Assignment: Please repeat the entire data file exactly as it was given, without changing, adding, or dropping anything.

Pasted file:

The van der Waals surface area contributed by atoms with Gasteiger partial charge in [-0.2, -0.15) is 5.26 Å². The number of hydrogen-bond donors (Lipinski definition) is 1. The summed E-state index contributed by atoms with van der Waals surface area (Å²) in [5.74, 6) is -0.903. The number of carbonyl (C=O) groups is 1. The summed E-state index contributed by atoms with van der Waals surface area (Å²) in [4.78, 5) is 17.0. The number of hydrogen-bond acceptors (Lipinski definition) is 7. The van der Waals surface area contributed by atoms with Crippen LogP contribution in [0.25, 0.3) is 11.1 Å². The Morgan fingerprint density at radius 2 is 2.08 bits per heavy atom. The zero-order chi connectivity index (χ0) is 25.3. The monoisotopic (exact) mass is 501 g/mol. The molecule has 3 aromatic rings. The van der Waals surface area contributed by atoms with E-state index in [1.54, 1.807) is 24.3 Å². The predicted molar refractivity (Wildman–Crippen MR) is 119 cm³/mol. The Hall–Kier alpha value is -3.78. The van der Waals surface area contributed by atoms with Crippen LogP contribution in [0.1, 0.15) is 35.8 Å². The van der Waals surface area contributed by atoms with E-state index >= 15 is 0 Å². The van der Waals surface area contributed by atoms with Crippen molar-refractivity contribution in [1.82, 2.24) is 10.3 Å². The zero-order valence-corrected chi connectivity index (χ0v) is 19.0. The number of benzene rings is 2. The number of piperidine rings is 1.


The van der Waals surface area contributed by atoms with Gasteiger partial charge in [-0.2, -0.15) is 5.26 Å². The number of hydrogen-bond donors (Lipinski definition) is 1. The summed E-state index contributed by atoms with van der Waals surface area (Å²) in [5.74, 6) is -0.903. The number of carbonyl (C=O) groups is 1. The summed E-state index contributed by atoms with van der Waals surface area (Å²) in [4.78, 5) is 17.0. The number of hydrogen-bond acceptors (Lipinski definition) is 7. The van der Waals surface area contributed by atoms with Crippen LogP contribution in [0.25, 0.3) is 11.1 Å². The Morgan fingerprint density at radius 2 is 2.08 bits per heavy atom. The zero-order chi connectivity index (χ0) is 25.3. The monoisotopic (exact) mass is 501 g/mol. The molecule has 3 aromatic rings. The van der Waals surface area contributed by atoms with E-state index in [1.54, 1.807) is 24.3 Å². The predicted molar refractivity (Wildman–Crippen MR) is 119 cm³/mol. The Hall–Kier alpha value is -3.78. The van der Waals surface area contributed by atoms with Crippen LogP contribution in [0.1, 0.15) is 35.8 Å². The van der Waals surface area contributed by atoms with E-state index >= 15 is 0 Å². The van der Waals surface area contributed by atoms with Crippen molar-refractivity contribution in [1.82, 2.24) is 10.3 Å². The zero-order valence-corrected chi connectivity index (χ0v) is 19.0. The number of benzene rings is 2. The number of piperidine rings is 1.